Morning all from a very cold and quite snowy Dublin. I know many of you live in places where cold and snow is the norm, but such has been the media frenzy about this temporary spell of cold weather we’re having, that there’s been end of days panic across the nation.
Supermarkets are out of bread, shelves are empty of all kinds of food, and it’s all a bit mad. It’s just some snow, like. Regular snow. Not evil snow. Or poison snow. Or zombie snow that makes snowmen come to life and do unspeakable things to you with their coal-dead eyes or carrot nose.
Apparently, according to some stories, Man City are risking Thursday night’s game by only travelling to London on Thursday and with the weather the way it is they might not make it. I guess I can see how that would happen. A light dusting of snow in this part of the world brings everything to a halt.
“Sorry, can’t come to work today.”
“There were eight flakes of snow, and I’m scared.”
Public transport is also seriously affected as these eight flakes may make roads etc impassable. In truth, it would be a surprise if the game was at risk though, but if they didn’t make it we would, apparently, be awarded a 3-0 win. Like when you get too many players sent off in a game of FIFA, but without the fun of getting too many players sent off.
It would also save us another game against City who, frankly, are about the last opposition I’d want to face at this moment in time. Having lost a final to them on Sunday, what we really need is a game against one of those teams we play quite well against. A mid-table outfit who come to our place and probably fancy their chances because of our form but being the mad team we are we actually play quite well, win by a couple or three goals (after conceding first), and the game acts as a kind of unguent to our increasingly festering wounds.
Instead, we’ve got to play a team who know they’ve got the measure of us, who didn’t have to play that well to beat us in a final, and who will probably be even more confident to have a go at us in a competition in which our motivation is probably even lower than it was on Sunday because of the league table:
Arsene Wenger will meet the press this morning ahead of the game, and it’ll be interesting to see what kind of response he’s hoping to elicit from his team. I’m sure we’ll hear the usual stuff about having to refocus and concentrate on the next game, but I’m genuinely curious as to how he’s going to try and get more from his team tomorrow than he did at Wembley.
There’s not huge scope for rotation. It’s not as if via the Europa League and League Cup matches we’ve created a competitive squad with players who are chomping at the bit for a place in the ‘first team’. This two tier group of players means the manager has to try and fashion a performance from more or less the same lot who couldn’t do it on Sunday in the Carabao Cup final.
It also feels kind of inevitable that he’ll be asked about that leaked list of potential replacements, which could be kind of awkward. Nevertheless, when you’re a manager whose team is struggling for form, is falling well short of where it wants to be in the Premier League, and has lost six games in 2018 to the likes of Nottingham Forest, Ostersund, Swansea and Bournemouth, you should expect some questions about your future.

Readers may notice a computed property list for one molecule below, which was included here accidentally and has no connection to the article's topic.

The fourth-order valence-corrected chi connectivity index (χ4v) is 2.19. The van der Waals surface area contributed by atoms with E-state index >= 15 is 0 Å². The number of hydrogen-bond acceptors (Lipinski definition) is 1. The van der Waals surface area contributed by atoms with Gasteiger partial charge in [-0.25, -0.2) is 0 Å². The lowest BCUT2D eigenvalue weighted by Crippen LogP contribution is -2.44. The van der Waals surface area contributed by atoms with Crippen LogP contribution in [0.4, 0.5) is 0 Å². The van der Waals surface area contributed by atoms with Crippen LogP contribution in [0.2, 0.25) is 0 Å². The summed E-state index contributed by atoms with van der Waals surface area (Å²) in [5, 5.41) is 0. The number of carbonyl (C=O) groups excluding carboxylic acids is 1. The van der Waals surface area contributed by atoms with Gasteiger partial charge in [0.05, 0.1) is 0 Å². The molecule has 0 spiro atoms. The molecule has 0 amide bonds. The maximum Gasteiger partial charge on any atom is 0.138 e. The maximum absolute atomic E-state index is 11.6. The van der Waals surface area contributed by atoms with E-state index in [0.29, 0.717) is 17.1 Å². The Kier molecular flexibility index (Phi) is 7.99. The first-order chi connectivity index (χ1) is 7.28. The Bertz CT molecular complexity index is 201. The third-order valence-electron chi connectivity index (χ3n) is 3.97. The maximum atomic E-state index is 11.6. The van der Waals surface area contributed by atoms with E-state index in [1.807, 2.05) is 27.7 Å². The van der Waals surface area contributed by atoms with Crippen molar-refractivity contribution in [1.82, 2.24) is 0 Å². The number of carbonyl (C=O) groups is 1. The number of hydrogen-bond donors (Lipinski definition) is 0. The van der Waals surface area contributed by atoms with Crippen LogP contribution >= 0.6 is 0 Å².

Especially when you’re a manager who has been in charge of a club for as long as Arsene has and when there’s been such intense speculation about what’s going to happen over the last little while. As I said yesterday though, I do hope that whatever goes down, things are done in the right way and remain as respectful as possible.
The very fact that this ‘leak’ emerged so soon after the final on Sunday is telling in itself. The conversation is no longer about ‘if’ but ‘when’, and how it plays out between now and May is entirely dependent on what happens on the pitch. And look, this shouldn’t absolve the players of their responsibilities either. The manager might be struggling but it doesn’t give them an excuse for lack of effort or organisation or the pathetic, feeble defending we saw at Wembley.
It’s not enjoyable in any way to see the team like this, to endure these results and performances, or to see Arsene Wenger under such relentless pressure and criticism, but nor should we be blind to the problems we have. They won’t be solved entirely by a few good results, but they’d certainly help, and I think we could all use that.
Finally for today, huge thanks to everyone who has supported the site after our launch on Patreon yesterday – you can read all about that here. The response has been incredible and it’s so heartening to see that the way we look at online media has changed. A few years ago the idea of paying for content, or supporting publishers/creators etc, would have been almost fanciful.
Now, there’s been a shift in the way we think and it’s a real positive. There are podcasts and publications that I pay for each month because I enjoy what they do, and how they do it. It’s been helped by platforms like Patreon which make it easier for us to do that, but there’s definitely been a real change in how we think about the media/content we consume.
If you want to get on board, you can sign up on our Patreon page, and we have a full FAQ here if you have any problems. The extra content you get immediately includes a two part podcast about the Invincibles season, a chat with Tim Wheeler from the rock band Ash, and long-read article from Tim Stillman about a Friday night Arsenal won the league on goal difference.
Again, thank you all so much, and for the birthday wishes yesterday. We’ll have team news and everything else from the press conference over on Arseblog News throughout the day as we go into year 17!